Innovation, Risk, Uncategorized, Uncertainty

Driving Innovation on the Fuel of Creativity

When Bill Gates says, as he did recently, that we must “drive innovation at an unnaturally high pace” to transition to a globally-applicable non-carbon source of energy in time (to save the planet), it raises the question (or ought to) of what’s involved in doing that?  If creativity is the “fuel” of innovation, how does one go about gaining and sustaining that fuel source?  Do we wait, in a comfortable sunny spot, for inspiration to hit us?

Zoo sketch 1

Illustration: Watercolor, gouache, graphite and bistre ink by Black Elephant Blog author

Sometimes we think of creativity as something that occurs to us when we are relaxed, doing something routine like driving through a toll booth or even–or most likely–when we are doing nothing at all…  Is that what we must accelerate?  Or are there more reliable means of spurring and sustaining innovation (and creativity) ?  There have been a number of books on this subject, including on the need for “entrepreneurial states,” but in fact there’s been little noticeable tie-in of this material to the renewable energy challenge Gates and others are highlighting.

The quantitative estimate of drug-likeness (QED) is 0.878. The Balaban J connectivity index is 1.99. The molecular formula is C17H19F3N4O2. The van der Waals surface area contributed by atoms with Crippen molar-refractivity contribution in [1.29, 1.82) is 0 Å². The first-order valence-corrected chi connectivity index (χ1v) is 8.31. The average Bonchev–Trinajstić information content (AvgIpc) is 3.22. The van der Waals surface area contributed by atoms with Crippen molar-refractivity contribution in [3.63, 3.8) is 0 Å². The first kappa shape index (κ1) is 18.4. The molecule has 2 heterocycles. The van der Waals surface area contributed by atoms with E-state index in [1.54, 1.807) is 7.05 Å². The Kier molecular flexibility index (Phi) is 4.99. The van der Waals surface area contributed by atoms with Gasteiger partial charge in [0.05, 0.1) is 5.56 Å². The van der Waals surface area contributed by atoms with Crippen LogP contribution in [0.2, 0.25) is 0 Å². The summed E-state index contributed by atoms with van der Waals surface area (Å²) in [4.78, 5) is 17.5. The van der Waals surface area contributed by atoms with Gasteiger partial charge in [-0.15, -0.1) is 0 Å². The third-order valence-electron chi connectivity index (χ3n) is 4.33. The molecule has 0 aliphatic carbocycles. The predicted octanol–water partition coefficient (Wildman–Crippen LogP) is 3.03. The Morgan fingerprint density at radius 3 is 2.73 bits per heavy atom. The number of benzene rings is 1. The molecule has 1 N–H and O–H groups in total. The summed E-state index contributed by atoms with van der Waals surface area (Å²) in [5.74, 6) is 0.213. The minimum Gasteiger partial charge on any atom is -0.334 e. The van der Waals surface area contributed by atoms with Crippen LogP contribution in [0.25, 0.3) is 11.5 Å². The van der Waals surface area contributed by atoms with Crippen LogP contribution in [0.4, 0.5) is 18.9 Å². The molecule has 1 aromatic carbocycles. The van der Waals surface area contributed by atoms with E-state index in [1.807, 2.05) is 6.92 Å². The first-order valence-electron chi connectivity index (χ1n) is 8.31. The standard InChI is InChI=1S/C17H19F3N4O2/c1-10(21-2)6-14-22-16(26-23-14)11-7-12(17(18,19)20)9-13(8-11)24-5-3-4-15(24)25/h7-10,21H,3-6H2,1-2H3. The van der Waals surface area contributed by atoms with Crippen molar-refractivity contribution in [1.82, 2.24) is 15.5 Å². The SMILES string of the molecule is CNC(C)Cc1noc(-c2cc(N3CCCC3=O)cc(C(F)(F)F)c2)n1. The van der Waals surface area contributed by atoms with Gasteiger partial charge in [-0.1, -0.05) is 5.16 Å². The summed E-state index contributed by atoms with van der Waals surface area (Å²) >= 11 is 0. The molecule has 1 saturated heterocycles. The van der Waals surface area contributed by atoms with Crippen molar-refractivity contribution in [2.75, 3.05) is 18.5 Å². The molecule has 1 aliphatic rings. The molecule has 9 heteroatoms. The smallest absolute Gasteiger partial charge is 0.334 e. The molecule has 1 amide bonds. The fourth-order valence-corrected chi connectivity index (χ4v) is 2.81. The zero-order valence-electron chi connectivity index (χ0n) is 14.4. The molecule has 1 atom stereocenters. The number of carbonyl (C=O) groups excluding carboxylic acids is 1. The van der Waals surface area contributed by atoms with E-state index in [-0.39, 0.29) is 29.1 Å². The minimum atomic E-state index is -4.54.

With the onset of a new university semester (as soon as suitable paths to class are plowed through the snow) looking at some of these issues, and investigating what it means to be innovative, or creative, in the workplace, this blog soon will turn to the experience of Pixar Studios as related by its co-founder, Ed Catmull, in Creativity, Inc.:  Overcoming the Unseen Forces That Stand in the Way of True Inspiration, (New York, Random House, 2014).  Some of what he has to say may surprise you but all of it is relevant to all of us when tied to prospecting for pathways to a sustainable energy future.  How to sustain a creative work environment is the challenge, and the theme, of this book–to be highlighted here soon.  Given that the author is from Pixar Studios, it comes as no surprise, but still is surprisingly fascinating, to see that he has a lot to say about art, sketching, paying attention, and hand-drawn approaches to animation.  Coming up next…

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